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Farouque HM, Leung M, Hope SA, Baldi M, Schechter C, Cameron JD, Meredith IT. Acute and chronic effects of flavanol-rich cocoa on vascular function in subjects with coronary artery disease: a randomized double-blind placebo-controlled study. Clin Sci (Lond). 2006 Jul;111(1):71-80.

PubMed ID: 16551272
Study Design:
Randomized Controlled Trial
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NEUTRAL: See Research Design and Implementation Criteria Checklist below.
Research Purpose:

The aim of this study was to determine the effects of flavanol-rich cocoa on invasive and non-invasive measurements of endothelial and vascular function over a 6-week period in patients with chronic ischaemic heart disease using a randomized double-blind placebo-controlled study design.

Inclusion Criteria:

Subjects had angiographically documented CAD (coronary artery disease; >50% stenosis in at least on epicardial coronary artery) and were clinically stable for at least 3 months before study enrollment with no modifications made to medication.

Exclusion Criteria:

Exclusion criteria included age <18 or >80 years, uncontrolled diabetes mellitus or significant non-cardiac medical illnesses.

Description of Study Protocol:

Recruitment: No specifics provided on how subjects were recruited. 

Design: Randomized double-blind placebo-controlled trial 

Blinding used: Study products were provided to subjects in unmarked silver wrappers. The study was double-blind.


Subjects received either a flavanol-rich chocolate bar and cocoa beverage daily (flavanol group: 444 mg of flavanols daily, ≈170 mg of epicatechin monomer daily) or matching isocaloric placebo daily [placebo (non-flavanol) group: 19.6 mg of flavanols daily; ≈4.7 mg of epicatechin monomer daily] for 6 weeks. The placebo chocolate bar and beverage had the same macronutrient, caffeine and theobromine content as the flavanol-rich cocoa products. To examine for acute effects, conduit vessel endothelial function was assessed before and 90 minutes after consumption of the first test meal (either a single flavanol-rich cocoa beverage or isocaloric placebo). 

Statistical Analysis:

  • Mann-Whitney U test was used to compare continuous variables between groups
  • Pearson X2 test was used to compare categorical variables


Data Collection Summary:

Timing of Measurements:

  • All subjects underwent screening by history, physical examination, haematological and biochemical analyses and ECG. After screening, subjects received, in random order both a flavanol-rich chocolate bar and cocoa beverage daily or matching isocaloric placebo daily for 6 weeks. All study measures were performed at baseline and at 6 weeks.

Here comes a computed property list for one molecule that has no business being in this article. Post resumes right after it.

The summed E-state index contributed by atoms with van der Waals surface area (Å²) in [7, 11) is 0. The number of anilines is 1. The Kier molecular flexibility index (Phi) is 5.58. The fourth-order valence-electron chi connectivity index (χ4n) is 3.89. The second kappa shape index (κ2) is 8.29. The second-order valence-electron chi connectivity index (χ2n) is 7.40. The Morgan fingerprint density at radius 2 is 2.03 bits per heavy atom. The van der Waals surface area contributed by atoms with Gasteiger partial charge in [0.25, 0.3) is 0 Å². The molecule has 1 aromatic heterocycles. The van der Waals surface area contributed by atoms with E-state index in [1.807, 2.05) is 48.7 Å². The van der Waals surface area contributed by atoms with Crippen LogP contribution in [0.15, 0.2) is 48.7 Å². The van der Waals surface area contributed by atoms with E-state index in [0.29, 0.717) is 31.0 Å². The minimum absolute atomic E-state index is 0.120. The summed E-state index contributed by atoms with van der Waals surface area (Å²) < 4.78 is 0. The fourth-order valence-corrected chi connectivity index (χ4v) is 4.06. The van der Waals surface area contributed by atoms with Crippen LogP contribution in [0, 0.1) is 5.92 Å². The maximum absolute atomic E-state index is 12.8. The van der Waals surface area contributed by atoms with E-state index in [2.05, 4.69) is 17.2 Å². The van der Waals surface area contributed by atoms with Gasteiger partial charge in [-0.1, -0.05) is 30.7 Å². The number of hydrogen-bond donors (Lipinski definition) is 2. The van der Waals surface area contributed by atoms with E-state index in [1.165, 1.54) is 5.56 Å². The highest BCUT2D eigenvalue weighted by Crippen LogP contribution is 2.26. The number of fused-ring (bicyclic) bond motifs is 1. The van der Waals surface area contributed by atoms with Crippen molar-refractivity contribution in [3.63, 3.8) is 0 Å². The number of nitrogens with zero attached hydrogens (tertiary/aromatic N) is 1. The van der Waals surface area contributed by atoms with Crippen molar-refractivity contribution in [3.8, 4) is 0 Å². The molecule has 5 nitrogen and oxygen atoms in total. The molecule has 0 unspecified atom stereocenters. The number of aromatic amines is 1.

• To examine for acute effects, conduit vessel endothelial function was assessed before and 90 minutes after the consumption of the first test meal. An interim assessment of conduit vessel endothelial function and SAC (systemic arterial compliance) was performed at 3 weeks. Subjects underwent vascular studies in the fasting state (with the exception of the cocoa beverage used in the acute 90 minute study) and at the same time in the morning to minimize the effect of diurnal fluctuations in vascular reactivity. Clinical review was performed on a weekly basis to ensure compliance with the treatment.
  • Brachial artery FMD (flow-mediated dilation) reactivity was assessed at baseline, 90 minutes after the first test meal and at 3 and 6 weeks. Strain-gauge VOP (venous occlusion plethysmography) was performed. FBF (forearm blood flow) was measured to assess endothelium-dependent and -independent vasodilation respectively. SAC was measured non-invasively; subjects were studied in the supine position at baseline, 90 minutes after the first meal and at 3 weeks and 6 weeks after study commencement.
  • Circulating biomarkers of endothelial function, including soluble ICAM-1 (intercellular cell-adhesion molecule-1), VCAM-1 (vascular cell adhesion molecule-1), P-selectin and E-selectin, were assayed in duplicate using commercially available ELISA kits. High sensitivity CRP (C-reactive protein), total cholesterol, serum triacylglycerols, LDL, HDL, lipoprotein (a), serum glucose and plasma insulin levels were checked at 6 weeks. Blood samples for epicatechin determinations were taken at baseline and at 90 minutes after the first cocoa beverage.

Dependent Variables

  • Invasive and non-invasive measurements of endothelial and vascular function, including total cholesterol, LDL- and HDL-cholesterol, triacylglycerols, CRP, lipoprotein (a), VCAM-1, ICAM-1, E-selectin and P-selectin

Independent Variables

  • Flavanol-rich chocolate bar and cocoa beverage daily
  • Matching isocaloric placebos daily